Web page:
"The rhetoric is too much … it's a lot different than what it was 10 or 15 years ago," he said.
"I don't know if it's social media or just the state of people's mental health in certain cases, but I think everybody needs to relax a little bit and try and not think every issue is the end of the world to threaten people."
But Lobb also questioned how useful a panic button would be in the event of someone getting violent with a politician.
"In a lot of cases, I think by the time you've had an attack, it's probably too late to push the button," he said.
Head of Parliament's security questions police inaction
Sergeant-at-Arms Patrick McDonnell, who is the head of Parliament's security, is now offering de-escalation training to MPs in the hope that such attacks can be prevented.
On Tuesday, McDonnell told a committee of MPs that he was was "flabbergasted" by how the Ottawa city police allowed harassment of MPs and parliamentary staffers to go on during the Freedom Convoy protest.
He told a parliamentary committee Tuesday that MPs and their employees faced harassment nearly every day on Wellington Street in downtown Ottawa, which is under the jurisdiction of local police.
McDonnell said there was a police car "well within viewing distance" of the events he was describing and that the incidents were reported to Ottawa police "every day."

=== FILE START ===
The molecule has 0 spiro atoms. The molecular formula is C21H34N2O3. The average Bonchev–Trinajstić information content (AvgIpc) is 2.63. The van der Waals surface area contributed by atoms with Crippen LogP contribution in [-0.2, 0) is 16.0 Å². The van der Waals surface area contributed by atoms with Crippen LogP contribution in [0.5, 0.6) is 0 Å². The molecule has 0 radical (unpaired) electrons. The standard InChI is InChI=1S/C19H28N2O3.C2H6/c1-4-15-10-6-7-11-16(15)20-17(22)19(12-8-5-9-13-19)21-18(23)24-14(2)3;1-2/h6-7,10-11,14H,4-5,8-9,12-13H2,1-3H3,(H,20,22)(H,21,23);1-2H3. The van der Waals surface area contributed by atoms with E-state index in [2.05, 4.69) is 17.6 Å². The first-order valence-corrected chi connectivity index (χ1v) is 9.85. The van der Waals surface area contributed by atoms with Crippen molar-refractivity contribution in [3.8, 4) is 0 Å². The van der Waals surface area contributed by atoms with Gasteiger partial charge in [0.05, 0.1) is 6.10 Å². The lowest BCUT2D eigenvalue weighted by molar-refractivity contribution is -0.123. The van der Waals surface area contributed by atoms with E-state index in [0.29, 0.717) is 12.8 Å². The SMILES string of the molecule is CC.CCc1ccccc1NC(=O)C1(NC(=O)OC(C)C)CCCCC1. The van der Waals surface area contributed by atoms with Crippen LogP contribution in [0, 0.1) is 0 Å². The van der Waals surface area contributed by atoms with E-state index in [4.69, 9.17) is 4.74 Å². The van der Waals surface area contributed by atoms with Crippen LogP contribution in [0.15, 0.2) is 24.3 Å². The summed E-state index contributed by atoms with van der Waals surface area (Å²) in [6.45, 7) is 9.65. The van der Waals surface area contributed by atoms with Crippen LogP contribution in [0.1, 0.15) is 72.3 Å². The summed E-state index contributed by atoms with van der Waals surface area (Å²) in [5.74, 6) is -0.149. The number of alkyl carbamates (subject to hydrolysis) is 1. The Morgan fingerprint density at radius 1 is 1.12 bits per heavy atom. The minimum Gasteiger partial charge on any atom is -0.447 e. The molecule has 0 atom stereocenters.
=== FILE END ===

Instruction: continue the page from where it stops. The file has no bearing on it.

Speaking to reporters Tuesday, Prime Minister Justin Trudeau said the government is focused on addressing the rise in violent threats.
"We know, unfortunately, that there's a significant amount of anger and frustration out there directed at government, directed at officials," Trudeau told reporters.
"We need to make sure that anyone who steps up to serve their community, at any level of politics, is safe, and that's what we're taking very seriously."
MP says politician engagement, diversity may be threatened
NDP MP Heather McPherson said in a media scrum Tuesday that, at one point in January, she feared so much for the safety of her family she phoned home to make sure they had the doors locked.
She said that people have threatened online to kill her dog.
McPherson alluded to the murders of two U.K. MPs — Jo Cox in 2016 and David Amess in 2021 — when talking about the need to protect politicians.
"We see what's happened in the U.K., we see what's happened to parliamentarians in other countries, and I don't think it's smart for us to wait for a situation like that to occur in Canada for us to act on the security that I think is necessary," she told reporters.
She said the threats may compromise politicians' engagement with the public.
"I want to have barbecues, I want to hand out ice cream, I want to be in the community," she said. "I want to be available so that people can talk to me. And the threat to my person is such that we have to seriously consider the pros and cons of holding public events that we advertise widely."
McPherson said she's never had to use a panic button, although she has one in her office and one she carries with her.
She said she fears that people are becoming desensitized to stories of violent threats directed at people in politics and government. She said that threat environment may discourage women and people of colour from running for office.
"We have to be so careful that we're not like that frog that is in the cold water with the heat turned up," McPherson said.
"We can't normalize this. We can't normalize violence against people running for office, holding positions in offices. Because if we do, our democracy will be deeply damaged."